»I suppose I should be happy with 216 translations of my works into 40 languages, with more on the way. Considering the number of speakers of these languages my novels, stage plays and short stories are available to half of the world’s population. Theoretically, of course, since most people don’t read. I should also be happy that my works are translated not only into major languages (such as English, German, Spanish, Italian, Russian, Chinese, Hindi, Japanese, Arabic, Indonesian), but also into lesser known (such as Amharic, Malayalam, Nepali, Tamil, Odia, Vietnamese, Icelandic etc.). I should also be happy that my plays have been staged by professional theatres in London, Washington, Cairo, New Delhi, Mumbai, Kolkata, Tokyo, Taipei, Jakarta and other big cities. Evidently there is something in my works that resonates wider than in Slovenia and Central Europe, something that is not localised but touches preoccupations and feelings of all people. In spite of this, the satisfaction I should feel keeps evading me. God knows why. Maybe because I feel that in the world in which we are forced to live literary success is not all that important. Far more important to me are my wife and our talented 14-year old son, a born mathematician. So I am happy, after all, but for a different, better reason.«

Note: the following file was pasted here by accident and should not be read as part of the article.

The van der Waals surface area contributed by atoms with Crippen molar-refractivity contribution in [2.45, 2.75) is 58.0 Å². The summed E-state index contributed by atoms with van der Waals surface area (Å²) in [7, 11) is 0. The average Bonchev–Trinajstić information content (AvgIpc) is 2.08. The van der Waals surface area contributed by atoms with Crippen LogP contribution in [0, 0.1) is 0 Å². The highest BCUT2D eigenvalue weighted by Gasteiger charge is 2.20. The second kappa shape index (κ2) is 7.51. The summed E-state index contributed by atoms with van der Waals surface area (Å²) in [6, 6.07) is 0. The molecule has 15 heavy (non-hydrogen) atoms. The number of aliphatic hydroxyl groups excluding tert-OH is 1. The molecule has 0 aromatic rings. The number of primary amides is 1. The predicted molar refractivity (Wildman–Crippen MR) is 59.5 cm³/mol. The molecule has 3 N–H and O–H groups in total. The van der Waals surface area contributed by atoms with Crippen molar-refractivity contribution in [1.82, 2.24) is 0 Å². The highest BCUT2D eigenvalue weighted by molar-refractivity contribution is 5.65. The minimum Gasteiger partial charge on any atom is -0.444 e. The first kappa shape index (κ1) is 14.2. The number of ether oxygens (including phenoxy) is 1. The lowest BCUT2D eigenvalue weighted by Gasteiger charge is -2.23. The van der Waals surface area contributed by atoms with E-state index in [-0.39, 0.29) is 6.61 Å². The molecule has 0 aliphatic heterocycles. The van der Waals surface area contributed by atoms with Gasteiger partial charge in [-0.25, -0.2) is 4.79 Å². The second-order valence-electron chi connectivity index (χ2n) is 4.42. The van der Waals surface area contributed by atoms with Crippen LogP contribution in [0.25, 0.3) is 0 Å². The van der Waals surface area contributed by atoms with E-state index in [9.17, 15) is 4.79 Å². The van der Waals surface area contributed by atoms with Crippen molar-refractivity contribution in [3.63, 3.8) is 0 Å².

Drago Jančar, widely translated and internationally awarded Slovenian writer
“I am happy that I am somehow, with my books, at home among the readers in foreign countries and cities, also in the ones I have never visited and might never will. When (in the year 2014) one of my novels was hailed “the best foreign book of the year” by the literary critics in France, it was for the first time that I – not conceitedly, but self confidently – thought that my writing might be more than only sharing a special Slovene historical and contemporary human experience. This makes me happy, of course. However, all the translations and recognitions, are not any help to the author, if he doesn’t again and again and with all his creative power fight the substantive and ethical issues as well as stylistic questions that intrigue him. Sometimes it is not that easy. When I want to tell any new story, I am again and again in front of a white sheet of paper, as we used to say, today we would say: in front of the whiteness od the computer screen.”